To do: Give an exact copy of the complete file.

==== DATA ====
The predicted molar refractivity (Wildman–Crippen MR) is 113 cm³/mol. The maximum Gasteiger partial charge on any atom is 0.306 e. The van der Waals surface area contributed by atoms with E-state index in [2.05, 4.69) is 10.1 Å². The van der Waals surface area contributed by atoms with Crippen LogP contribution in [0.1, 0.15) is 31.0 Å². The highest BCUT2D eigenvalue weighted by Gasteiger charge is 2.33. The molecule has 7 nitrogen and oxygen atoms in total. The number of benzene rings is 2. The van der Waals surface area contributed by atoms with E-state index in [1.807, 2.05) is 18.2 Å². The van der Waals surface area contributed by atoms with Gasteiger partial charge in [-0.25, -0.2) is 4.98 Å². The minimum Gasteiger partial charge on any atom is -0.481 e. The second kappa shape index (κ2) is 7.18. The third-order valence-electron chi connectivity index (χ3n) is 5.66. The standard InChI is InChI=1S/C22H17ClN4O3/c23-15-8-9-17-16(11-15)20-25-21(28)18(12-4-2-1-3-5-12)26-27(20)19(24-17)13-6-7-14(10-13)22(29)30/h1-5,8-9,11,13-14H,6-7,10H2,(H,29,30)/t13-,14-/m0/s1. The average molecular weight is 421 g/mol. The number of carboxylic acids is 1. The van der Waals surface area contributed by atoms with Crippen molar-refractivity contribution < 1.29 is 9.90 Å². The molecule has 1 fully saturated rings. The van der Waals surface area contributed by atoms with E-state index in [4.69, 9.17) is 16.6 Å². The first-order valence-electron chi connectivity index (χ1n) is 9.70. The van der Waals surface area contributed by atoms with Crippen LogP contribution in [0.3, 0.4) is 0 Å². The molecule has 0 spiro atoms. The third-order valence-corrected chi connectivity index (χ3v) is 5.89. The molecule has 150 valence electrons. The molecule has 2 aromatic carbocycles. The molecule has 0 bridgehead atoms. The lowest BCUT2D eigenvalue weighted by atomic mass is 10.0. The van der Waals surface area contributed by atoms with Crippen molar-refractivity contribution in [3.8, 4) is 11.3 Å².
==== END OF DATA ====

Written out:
The predicted molar refractivity (Wildman–Crippen MR) is 113 cm³/mol. The maximum Gasteiger partial charge on any atom is 0.306 e. The van der Waals surface area contributed by atoms with E-state index in [2.05, 4.69) is 10.1 Å². The van der Waals surface area contributed by atoms with Crippen LogP contribution in [0.1, 0.15) is 31.0 Å². The highest BCUT2D eigenvalue weighted by Gasteiger charge is 2.33. The molecule has 7 nitrogen and oxygen atoms in total. The number of benzene rings is 2. The van der Waals surface area contributed by atoms with E-state index in [1.807, 2.05) is 18.2 Å². The van der Waals surface area contributed by atoms with Gasteiger partial charge in [-0.25, -0.2) is 4.98 Å². The minimum Gasteiger partial charge on any atom is -0.481 e. The second kappa shape index (κ2) is 7.18. The third-order valence-electron chi connectivity index (χ3n) is 5.66. The standard InChI is InChI=1S/C22H17ClN4O3/c23-15-8-9-17-16(11-15)20-25-21(28)18(12-4-2-1-3-5-12)26-27(20)19(24-17)13-6-7-14(10-13)22(29)30/h1-5,8-9,11,13-14H,6-7,10H2,(H,29,30)/t13-,14-/m0/s1. The average molecular weight is 421 g/mol. The number of carboxylic acids is 1. The van der Waals surface area contributed by atoms with Crippen molar-refractivity contribution < 1.29 is 9.90 Å². The molecule has 1 fully saturated rings. The van der Waals surface area contributed by atoms with E-state index in [4.69, 9.17) is 16.6 Å². The first-order valence-electron chi connectivity index (χ1n) is 9.70. The van der Waals surface area contributed by atoms with Crippen LogP contribution in [0.3, 0.4) is 0 Å². The molecule has 0 spiro atoms. The third-order valence-corrected chi connectivity index (χ3v) is 5.89. The molecule has 150 valence electrons. The molecule has 2 aromatic carbocycles. The molecule has 0 bridgehead atoms. The lowest BCUT2D eigenvalue weighted by atomic mass is 10.0. The van der Waals surface area contributed by atoms with Crippen molar-refractivity contribution in [3.8, 4) is 11.3 Å².